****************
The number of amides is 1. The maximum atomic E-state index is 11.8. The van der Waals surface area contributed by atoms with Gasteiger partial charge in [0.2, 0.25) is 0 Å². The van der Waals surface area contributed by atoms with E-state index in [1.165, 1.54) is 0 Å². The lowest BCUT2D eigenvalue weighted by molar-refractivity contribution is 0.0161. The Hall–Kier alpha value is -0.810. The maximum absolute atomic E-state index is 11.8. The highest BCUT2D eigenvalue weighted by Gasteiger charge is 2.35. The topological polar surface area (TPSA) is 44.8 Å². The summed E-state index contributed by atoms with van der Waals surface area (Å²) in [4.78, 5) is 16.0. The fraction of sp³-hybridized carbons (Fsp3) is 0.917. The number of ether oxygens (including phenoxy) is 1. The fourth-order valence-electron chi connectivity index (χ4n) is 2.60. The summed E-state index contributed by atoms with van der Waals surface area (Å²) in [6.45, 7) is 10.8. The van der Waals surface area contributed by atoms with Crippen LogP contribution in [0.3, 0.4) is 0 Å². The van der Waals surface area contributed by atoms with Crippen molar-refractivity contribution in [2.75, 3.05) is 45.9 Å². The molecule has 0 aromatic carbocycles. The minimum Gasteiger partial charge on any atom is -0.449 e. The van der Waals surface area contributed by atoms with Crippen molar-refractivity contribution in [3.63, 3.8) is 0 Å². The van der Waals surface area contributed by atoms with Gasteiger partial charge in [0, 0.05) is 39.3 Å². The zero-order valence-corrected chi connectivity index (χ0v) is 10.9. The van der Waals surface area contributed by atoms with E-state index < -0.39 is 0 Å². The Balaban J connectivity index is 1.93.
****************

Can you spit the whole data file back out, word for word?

The number of amides is 1. The maximum atomic E-state index is 11.8. The van der Waals surface area contributed by atoms with Gasteiger partial charge in [0.2, 0.25) is 0 Å². The van der Waals surface area contributed by atoms with E-state index in [1.165, 1.54) is 0 Å². The lowest BCUT2D eigenvalue weighted by molar-refractivity contribution is 0.0161. The Hall–Kier alpha value is -0.810. The maximum absolute atomic E-state index is 11.8. The highest BCUT2D eigenvalue weighted by Gasteiger charge is 2.35. The topological polar surface area (TPSA) is 44.8 Å². The summed E-state index contributed by atoms with van der Waals surface area (Å²) in [4.78, 5) is 16.0. The fraction of sp³-hybridized carbons (Fsp3) is 0.917. The number of ether oxygens (including phenoxy) is 1. The fourth-order valence-electron chi connectivity index (χ4n) is 2.60. The summed E-state index contributed by atoms with van der Waals surface area (Å²) in [6.45, 7) is 10.8. The van der Waals surface area contributed by atoms with Crippen LogP contribution in [0.3, 0.4) is 0 Å². The van der Waals surface area contributed by atoms with Crippen molar-refractivity contribution in [2.75, 3.05) is 45.9 Å². The molecule has 0 aromatic carbocycles. The minimum Gasteiger partial charge on any atom is -0.449 e. The van der Waals surface area contributed by atoms with Crippen molar-refractivity contribution in [3.63, 3.8) is 0 Å². The van der Waals surface area contributed by atoms with Gasteiger partial charge in [0, 0.05) is 39.3 Å². The zero-order valence-corrected chi connectivity index (χ0v) is 10.9. The van der Waals surface area contributed by atoms with E-state index < -0.39 is 0 Å². The Balaban J connectivity index is 1.93.